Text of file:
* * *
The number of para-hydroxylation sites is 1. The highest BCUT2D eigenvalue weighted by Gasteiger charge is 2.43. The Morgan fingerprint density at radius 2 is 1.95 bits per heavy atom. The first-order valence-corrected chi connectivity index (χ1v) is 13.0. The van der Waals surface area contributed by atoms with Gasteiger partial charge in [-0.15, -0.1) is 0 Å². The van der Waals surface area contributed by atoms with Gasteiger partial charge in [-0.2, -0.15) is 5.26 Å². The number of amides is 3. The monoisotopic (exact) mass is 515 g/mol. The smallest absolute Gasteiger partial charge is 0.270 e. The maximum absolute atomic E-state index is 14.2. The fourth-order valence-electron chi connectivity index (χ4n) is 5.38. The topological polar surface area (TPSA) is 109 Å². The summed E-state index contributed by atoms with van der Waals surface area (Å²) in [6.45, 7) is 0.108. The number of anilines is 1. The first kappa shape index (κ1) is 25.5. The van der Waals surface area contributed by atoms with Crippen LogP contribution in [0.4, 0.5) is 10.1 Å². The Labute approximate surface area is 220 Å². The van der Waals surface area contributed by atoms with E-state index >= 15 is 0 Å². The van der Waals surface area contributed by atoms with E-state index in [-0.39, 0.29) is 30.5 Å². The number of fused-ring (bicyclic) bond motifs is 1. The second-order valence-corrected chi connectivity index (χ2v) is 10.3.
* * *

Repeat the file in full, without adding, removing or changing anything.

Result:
The number of para-hydroxylation sites is 1. The highest BCUT2D eigenvalue weighted by Gasteiger charge is 2.43. The Morgan fingerprint density at radius 2 is 1.95 bits per heavy atom. The first-order valence-corrected chi connectivity index (χ1v) is 13.0. The van der Waals surface area contributed by atoms with Gasteiger partial charge in [-0.15, -0.1) is 0 Å². The van der Waals surface area contributed by atoms with Gasteiger partial charge in [-0.2, -0.15) is 5.26 Å². The number of amides is 3. The monoisotopic (exact) mass is 515 g/mol. The smallest absolute Gasteiger partial charge is 0.270 e. The maximum absolute atomic E-state index is 14.2. The fourth-order valence-electron chi connectivity index (χ4n) is 5.38. The topological polar surface area (TPSA) is 109 Å². The summed E-state index contributed by atoms with van der Waals surface area (Å²) in [6.45, 7) is 0.108. The number of anilines is 1. The first kappa shape index (κ1) is 25.5. The van der Waals surface area contributed by atoms with Crippen LogP contribution in [0.4, 0.5) is 10.1 Å². The Labute approximate surface area is 220 Å². The van der Waals surface area contributed by atoms with E-state index >= 15 is 0 Å². The van der Waals surface area contributed by atoms with E-state index in [-0.39, 0.29) is 30.5 Å². The number of fused-ring (bicyclic) bond motifs is 1. The second-order valence-corrected chi connectivity index (χ2v) is 10.3.